PhyCor found ways to create new business and to improve the business of clinics it managed. As the number of multispecialty groups for potential acquisition declined, PhyCor began to combine single-specialty groups to form new multispecialty groups in 1996. In addition to assisting clinic recruitment, PhyCor merged 103 individual practices into clinics in 1997 and assisted in the creation of new group medical practices, which then signed long-term service agreements with PhyCor. By developing physician networks for affiliation with its clinics, PhyCor gained greater leverage in negotiating managed care contracts.
PPMs Suffering Turbulence in the Late 1990s with Increase in Healthcare Costs
In 1997 and 1998, the rising cost of healthcare and related problems at its clinics led to a series of write-offs. After several years of expanding profits, PhyCor realized only a $3.2 million profit on $1.1 billion in revenues in 1997. An asset revaluation charge of $83 million in late 1997 was one of many such write-offs. In 1998 write-offs included a $20 million charge after dissolution of a merger with MedPartners and a $65 million charge to reorganize four unprofitable clinics. Another $120 million restructuring charge was related to duplicate information systems at multispecialty clinics created by PhyCor by merging single-specialty clinics.
As financial difficulties mounted, the company changed direction, preferring management service contracts without the risk of acquiring clinics. In March 1998 NAMM signed a contract with New York and Presbyterian Hospitals Care Network. Services involved the formation of more than 40 small IPAs for physicians in the network. The IPAs were self-governing, risk-sharing physician-organized delivery systems (PODS) with 25 to 50 primary care doctors in each group.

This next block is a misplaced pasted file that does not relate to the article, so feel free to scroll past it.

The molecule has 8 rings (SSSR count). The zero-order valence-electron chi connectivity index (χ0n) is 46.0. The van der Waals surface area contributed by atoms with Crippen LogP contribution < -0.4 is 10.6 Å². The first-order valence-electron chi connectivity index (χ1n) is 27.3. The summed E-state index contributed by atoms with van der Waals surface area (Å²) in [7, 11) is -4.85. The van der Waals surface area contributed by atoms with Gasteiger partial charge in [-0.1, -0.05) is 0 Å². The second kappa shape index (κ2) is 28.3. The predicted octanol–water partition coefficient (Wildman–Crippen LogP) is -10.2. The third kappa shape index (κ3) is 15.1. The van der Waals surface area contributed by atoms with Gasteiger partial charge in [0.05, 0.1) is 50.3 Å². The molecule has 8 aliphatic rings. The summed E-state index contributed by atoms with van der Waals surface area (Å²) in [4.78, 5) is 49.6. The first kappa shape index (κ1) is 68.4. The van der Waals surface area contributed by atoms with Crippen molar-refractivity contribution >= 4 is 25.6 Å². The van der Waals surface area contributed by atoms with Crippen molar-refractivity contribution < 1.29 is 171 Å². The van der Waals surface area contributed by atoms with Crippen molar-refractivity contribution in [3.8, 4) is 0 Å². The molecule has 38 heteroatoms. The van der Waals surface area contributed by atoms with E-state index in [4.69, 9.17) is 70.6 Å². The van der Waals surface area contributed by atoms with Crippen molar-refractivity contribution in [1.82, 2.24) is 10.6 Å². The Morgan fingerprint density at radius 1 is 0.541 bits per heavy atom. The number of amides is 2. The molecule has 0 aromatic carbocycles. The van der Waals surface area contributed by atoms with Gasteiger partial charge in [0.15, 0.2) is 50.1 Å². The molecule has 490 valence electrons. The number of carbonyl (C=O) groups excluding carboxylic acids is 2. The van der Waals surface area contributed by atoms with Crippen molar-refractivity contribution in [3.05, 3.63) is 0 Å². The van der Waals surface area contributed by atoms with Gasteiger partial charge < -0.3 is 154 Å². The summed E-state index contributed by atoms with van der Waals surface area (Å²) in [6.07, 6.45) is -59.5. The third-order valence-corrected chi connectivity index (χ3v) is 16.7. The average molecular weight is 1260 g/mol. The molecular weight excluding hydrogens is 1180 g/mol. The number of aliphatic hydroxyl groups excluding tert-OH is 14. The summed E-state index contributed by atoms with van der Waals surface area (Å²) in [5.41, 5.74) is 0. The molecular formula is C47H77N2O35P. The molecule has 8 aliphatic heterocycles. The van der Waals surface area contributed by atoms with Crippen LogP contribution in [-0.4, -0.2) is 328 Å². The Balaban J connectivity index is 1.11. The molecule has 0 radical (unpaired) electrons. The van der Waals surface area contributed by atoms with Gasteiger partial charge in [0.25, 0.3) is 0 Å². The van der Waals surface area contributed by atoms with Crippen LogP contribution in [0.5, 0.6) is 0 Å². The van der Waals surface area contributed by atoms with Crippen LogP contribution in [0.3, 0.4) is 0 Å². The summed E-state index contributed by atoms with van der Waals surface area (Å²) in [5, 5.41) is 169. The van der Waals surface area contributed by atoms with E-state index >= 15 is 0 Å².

PhyCor acquired only two medical groups early in 1998 as its acquisition strategy shifted to the purchase of other PPMs, including the remaining interest in PCM. PhyCor purchased First Physician Care, Inc., of Atlanta, a physician management company that had contracts for four multispecialty groups, owned a New York IPA with 395 physicians, and provided medical services through three subsidiaries. Morgan Health Group of Atlanta owned an IPA with more than 2,600 physicians. In November 1998 PhyCor acquired Prime Care International, Inc., an Ontario, California-based PPM with more than 2,200 physicians at its IPAs and clinics. PhyCor diversified with the acquisition of CareWise, Inc. of Seattle, which provided demand management services in the form of support to patients making medical decisions.